BP Plc won approval of an agreement for the U.S. government to not count 810,000 barrels of oil captured before they became part of the 2010 Gulf of Mexico spill, reducing the potential maximum fine under the Clean Water Act by $3.4 billion.
The collected oil “never came into contact with any ambient seawater and was not released into the environment,” U.S. District Judge Carl Barbier in New Orleans said in an order yesterday, less than a week before trial over the spill begins.
“The U.S. and BP agree that the 810,000 barrels of collected oil are not to be used in calculating the statutory maximum penalty,” he said.
About 4.9 million barrels gushed from BP’s Macondo well off the Louisiana coast, which blew out in April 2010, according to the government. BP captured 810,000 barrels directly from the broken wellhead, piped it to the surface and either shipped it to shore or burned it off by flares, according to BP’s court filing.
Under the U.S. Clean Water Act, polluters face a penalty ranging from $1,100 to $4,300 for each barrel spilled, depending on a variety of factors, including whether the polluter acted in a grossly negligent or reckless manner in causing the spill.
Yesterday’s agreement reduces BP’s potential maximum civil pollution fine from about $21 billion to about $17.6 billion, depending on whether the company is found at the trial beginning next week to have been grossly negligent.
Barbier has scheduled a non-jury trial to begin Feb. 25 to determine liability for the spill. Barbier will hold a separate non-jury trial, set to begin in August, to determine the volume of the spill and evaluate the company’s efforts to stop it.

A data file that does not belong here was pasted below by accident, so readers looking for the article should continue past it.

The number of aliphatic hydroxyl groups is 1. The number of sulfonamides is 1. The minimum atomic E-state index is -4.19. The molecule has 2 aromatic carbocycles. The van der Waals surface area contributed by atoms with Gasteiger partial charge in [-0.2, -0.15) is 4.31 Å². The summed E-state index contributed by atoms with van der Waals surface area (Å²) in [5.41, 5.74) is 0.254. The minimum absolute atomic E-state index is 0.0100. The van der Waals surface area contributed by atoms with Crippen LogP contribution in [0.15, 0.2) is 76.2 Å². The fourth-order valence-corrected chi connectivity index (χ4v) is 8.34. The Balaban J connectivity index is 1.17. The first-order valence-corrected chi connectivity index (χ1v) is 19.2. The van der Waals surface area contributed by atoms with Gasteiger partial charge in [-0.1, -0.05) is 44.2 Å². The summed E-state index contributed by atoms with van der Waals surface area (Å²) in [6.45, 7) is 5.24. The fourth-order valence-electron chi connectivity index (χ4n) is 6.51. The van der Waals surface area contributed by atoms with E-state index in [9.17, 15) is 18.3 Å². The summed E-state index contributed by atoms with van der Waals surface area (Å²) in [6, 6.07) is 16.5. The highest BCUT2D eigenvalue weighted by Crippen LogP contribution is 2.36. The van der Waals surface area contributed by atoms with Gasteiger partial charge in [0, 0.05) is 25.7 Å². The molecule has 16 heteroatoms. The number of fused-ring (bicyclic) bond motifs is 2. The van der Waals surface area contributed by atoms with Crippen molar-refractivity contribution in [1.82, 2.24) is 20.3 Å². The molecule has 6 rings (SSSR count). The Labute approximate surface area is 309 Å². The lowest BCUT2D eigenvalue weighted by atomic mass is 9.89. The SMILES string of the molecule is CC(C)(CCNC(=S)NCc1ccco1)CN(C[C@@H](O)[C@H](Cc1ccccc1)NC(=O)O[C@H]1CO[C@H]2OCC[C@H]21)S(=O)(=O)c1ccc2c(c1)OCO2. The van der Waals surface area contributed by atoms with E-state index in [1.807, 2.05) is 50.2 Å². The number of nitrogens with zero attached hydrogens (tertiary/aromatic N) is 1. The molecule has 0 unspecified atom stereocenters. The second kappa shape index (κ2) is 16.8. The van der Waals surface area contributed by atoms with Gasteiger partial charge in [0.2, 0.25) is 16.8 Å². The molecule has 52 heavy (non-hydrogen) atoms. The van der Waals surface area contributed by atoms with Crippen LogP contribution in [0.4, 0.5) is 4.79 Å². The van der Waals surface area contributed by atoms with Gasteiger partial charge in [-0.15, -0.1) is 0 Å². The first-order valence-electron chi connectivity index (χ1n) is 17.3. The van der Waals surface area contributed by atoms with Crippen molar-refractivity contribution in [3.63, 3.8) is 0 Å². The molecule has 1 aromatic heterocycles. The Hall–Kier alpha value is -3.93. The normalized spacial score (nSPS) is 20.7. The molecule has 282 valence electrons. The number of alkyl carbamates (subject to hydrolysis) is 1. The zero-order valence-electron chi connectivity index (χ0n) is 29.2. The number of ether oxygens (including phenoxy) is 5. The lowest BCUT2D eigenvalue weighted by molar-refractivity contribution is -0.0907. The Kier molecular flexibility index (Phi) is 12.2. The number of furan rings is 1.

BP said yesterday in a statement that it will defend itself at next week’s trial after failing to reach a settlement with the U.S. and individual states.
“We have always been open to settlements on reasonable terms,” Rupert Bondy, group general counsel at BP, said in the statement. “Faced with demands that are excessive and not based on reality of the merits of the case, we are going to trial.”
BP said it won’t be found grossly negligent.
“Gross negligence is a very high bar that BP believes cannot be met in this case,” Bondy said. “This was a tragic accident, resulting from multiple causes and involving multiple parties. We firmly believe we were not grossly negligent.”
The U.S. sued BP and Anadarko Petroleum Corp., as co-owners of the blown-out well, and Transocean Ltd., owner of the Deepwater Horizon rig that drilled the well, for civil pollution fines, spill cleanup costs and natural resources damages.
Transocean won court approval of its $1 billion settlement with the U.S. of pollution claims stemming from the explosion aboard the drilling rig that killed 11 workers and the subsequent spill.
Transocean said last month that it would pay $1.4 billion, including a $400 million criminal penalty, to settle federal claims it violated the U.S. Clean Water Act. Barbier approved the $1 billion civil portion yesterday.
Transocean also agreed to plead guilty to one misdemeanor count of violating the Clean Water Act. U.S. District Judge Jane Triche Milazzo last week gave final approval to the plea at a hearing in New Orleans.
In November, BP reached a settlement with the U.S. Justice Department of all criminal charges stemming from the spill. That plea deal included a $4 billion criminal penalty and a related $525 million settlement with U.S. securities regulators over BP’s misrepresentation of the size of the spill.
BP and the U.S. decided to continue disagreeing about whether the flaring of the captured oil resulted in any air pollution.
Wyn Hornbuckle, a spokesman for the Justice Department, declined to comment on yesterday’s order.
Scott Dean, a spokesman for London-based BP, didn’t immediately respond yesterday to a request for comment on the ruling.
The case is In re Oil Spill by the Oil Rig Deepwater Horizon in the Gulf of Mexico on April 20, 2010, MDL-2179, U.S. District Court, Eastern District of Louisiana (New Orleans).
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